Essential Plumbing Tools
Installing water lines, drain pipes, and plumbing fixtures often requires specialty tools, but fortunately most of these are affordable and easy to use.
In a pinch, you can sometimes tackle basic plumbing repairs with common household tools, but to do the job right it usually takes wrenches and cutting tools that are made for the task at hand. Here’s an overview of some of the most common plumbing tools and what jobs they are used for.
Wrenches and Pliers
Pipe wrenches tighten and loosen threaded metal joints, such as 3⁄4-in. nipples (short pipe lengths) screwed into a water heater, galvanized pipe unions, and so on. A pair of 10-in. or 12-in. pipe wrenches should handle most tasks. Get two: Most of the time, you’ll need one wrench to hold the pipe and the other to turn the fitting.
Adjustable wrenches (also called Crescent wrenches) have smooth jaws that grip but won’t mar chrome nuts and faucet trim. Get several: A 4-in. adjustable wrench is right for the closet bolts that anchor toilet bowls, a 12-in. wrench gives extra leverage for stubborn nuts, and an 8-in. wrench is appropriate for almost everything else.
Strap wrenches aren’t a must-have tool but are useful when you need to grip polished pipe without scarring it.
Slide-nut (sliding-jaw) pliers are good utility tools for holding nuts, loosening pipe stubs, and holding a pipe section while it’s being soldered.
Locking pliers (or Vise-Grip pliers) adjust and clamp down on fittings, for example, so you can have both hands free to hold a torch and apply solder.
Basin wrenches are about the only tools that can reach water-supply nuts on the underside of sinks and lavs, where supply pipes attach to threaded faucet stems.
Tub-strainer wrenches tighten tub strainer and tailpiece assemblies.
No-hub torque wrenches tighten stainless-steel band clamps on no-hub couplings. Many plumbers use a cordless drill/driver to do most of the tightening, but code requires that final tightening be done by hand.
Cutting and Reaming Tools
Pipe cutters (also called wheeled tubing cutters) are the best tools for a clean, square cut on copper pipe. Tighten the cutter so that its cutting wheel barely scores the pipe, then rotate the tool around the pipe, gradually tightening until the cut is complete. Many types have a foldaway deburring tool. Use a close-quarters cutter (thumb cutter) where there’s no room for a full-size one. If you’re installing CPVC plastic supply pipe, use tubing shears for clean, quick cuts. A hacksaw works but not as well.
A reaming tool (if your cutter doesn’t have one attached) is used to clean metal burrs after cutting copper. Use a round wire brush to polish the inside of copper fittings after reaming and plumber’s sand cloth to polish the pipe ends. If you’re cutting plastic pipe, use a rounded file to remove burrs—the steel jaws of an adjustable wrench also work well for deburring plastic pipe.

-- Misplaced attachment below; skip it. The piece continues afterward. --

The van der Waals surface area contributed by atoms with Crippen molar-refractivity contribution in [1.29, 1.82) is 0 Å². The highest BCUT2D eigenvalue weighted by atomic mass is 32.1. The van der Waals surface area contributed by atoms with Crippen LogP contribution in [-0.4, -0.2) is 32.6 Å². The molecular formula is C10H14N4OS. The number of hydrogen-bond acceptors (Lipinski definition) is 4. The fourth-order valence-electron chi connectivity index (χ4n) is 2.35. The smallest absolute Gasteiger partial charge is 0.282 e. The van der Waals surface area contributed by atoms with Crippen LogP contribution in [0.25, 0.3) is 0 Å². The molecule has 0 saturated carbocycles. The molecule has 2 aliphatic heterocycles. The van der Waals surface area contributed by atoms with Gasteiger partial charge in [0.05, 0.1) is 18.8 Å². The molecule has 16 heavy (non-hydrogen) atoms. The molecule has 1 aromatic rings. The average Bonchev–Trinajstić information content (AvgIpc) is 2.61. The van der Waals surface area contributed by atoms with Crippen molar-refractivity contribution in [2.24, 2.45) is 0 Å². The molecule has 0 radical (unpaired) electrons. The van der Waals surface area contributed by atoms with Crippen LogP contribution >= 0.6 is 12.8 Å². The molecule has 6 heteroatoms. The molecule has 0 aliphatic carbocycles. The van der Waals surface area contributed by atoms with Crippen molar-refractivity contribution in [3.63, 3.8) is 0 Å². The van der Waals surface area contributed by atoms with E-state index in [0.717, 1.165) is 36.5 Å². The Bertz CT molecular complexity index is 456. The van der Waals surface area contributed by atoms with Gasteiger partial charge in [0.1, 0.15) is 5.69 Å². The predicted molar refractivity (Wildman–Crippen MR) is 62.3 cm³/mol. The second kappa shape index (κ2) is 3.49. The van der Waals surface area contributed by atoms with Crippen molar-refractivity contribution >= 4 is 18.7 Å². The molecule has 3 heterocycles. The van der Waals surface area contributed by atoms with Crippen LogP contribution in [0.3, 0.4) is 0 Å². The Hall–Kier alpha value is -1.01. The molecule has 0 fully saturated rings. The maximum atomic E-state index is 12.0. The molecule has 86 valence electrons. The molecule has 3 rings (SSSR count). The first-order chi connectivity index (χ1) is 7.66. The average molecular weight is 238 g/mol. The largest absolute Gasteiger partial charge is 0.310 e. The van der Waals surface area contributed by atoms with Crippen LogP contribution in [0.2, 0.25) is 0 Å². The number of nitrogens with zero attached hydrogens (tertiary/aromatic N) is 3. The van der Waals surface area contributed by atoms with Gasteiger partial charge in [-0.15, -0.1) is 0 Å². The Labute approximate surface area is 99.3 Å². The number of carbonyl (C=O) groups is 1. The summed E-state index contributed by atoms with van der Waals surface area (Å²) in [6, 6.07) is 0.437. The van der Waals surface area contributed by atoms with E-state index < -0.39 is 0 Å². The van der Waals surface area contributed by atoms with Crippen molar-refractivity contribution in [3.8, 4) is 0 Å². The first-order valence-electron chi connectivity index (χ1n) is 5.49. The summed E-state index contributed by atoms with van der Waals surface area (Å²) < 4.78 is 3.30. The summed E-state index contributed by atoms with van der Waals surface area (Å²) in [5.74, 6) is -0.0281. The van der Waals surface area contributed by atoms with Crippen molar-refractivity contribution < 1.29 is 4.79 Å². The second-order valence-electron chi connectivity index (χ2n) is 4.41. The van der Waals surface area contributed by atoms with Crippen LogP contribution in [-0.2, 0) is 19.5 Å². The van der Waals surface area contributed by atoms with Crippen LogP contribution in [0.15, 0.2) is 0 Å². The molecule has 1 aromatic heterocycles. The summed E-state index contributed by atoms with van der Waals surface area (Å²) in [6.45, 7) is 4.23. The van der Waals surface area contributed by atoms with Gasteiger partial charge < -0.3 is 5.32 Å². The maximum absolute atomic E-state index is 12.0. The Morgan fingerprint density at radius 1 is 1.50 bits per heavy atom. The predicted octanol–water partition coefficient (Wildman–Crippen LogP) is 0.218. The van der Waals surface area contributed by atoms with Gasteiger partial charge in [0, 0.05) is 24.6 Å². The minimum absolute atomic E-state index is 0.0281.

Wide-roll pipe cutters open wide to receive the larger diameters of plastic DWV pipe. Plastic-pipe saws have fine teeth that cut ABS and PVC pipe cleanly—and squarely, if used with a miter box. If you need to cut into cast iron, rent a snap cutter, also known as a cast-iron cutter. It’s the only tool that cuts cast iron easily. Some models have ratchet heads for working in confined places.
A cordless drill and a cordless reciprocating saw are must-haves if you’re working around metal pipes that could become energized by electricity and when working in tight, often damp crawlspaces. Old lumber can be hard stuff to drill or cut, so 14.4v cordless tools are minimal. Cordless drills are perfect for attaching plumber’s strap, drilling holes in laminate countertops,
and so on.
If you need to drill 2-in. (or bigger) holes, use a heavy-duty right-angle drill. Large holes take sustained power and more torque than most cordless drills have, plus the long handles on a 1/2-in. right angle drill give you more leverage to prevent the drill from spinning out of your hands, which could cause injuries or damage.
Propylene or MAPP gas torches are somewhat more expensive than the propane torches popular with do-it-yourselfers. Either type of torch can solder the 1⁄2-in. or 3⁄4-in. fittings required for copper pipes, but propylene, being hotter, will do the job faster. That’s especially true if there’s a small amount of water left in a pipe.
Nonasbestos flame shields protect wood framing when soldering joints. It is also important to have a fire extinguisher nearby.
Your plumbing kit should also include a handful of other tools. Aviation snips are used for cutting perforated strap and trimming gaskets, and a torpedo level helps with leveling stub-outs (pipe stubs protruding into a room), sinks, and toilet bowls. You’ll also want a hacksaw, screwdriver with interchangeable magnetic bits, utility knife, and a hammer.
Excerpted from Renovation, 5th Edition (The Taunton Press, 2019) by Michael Litchfield and Chip Harley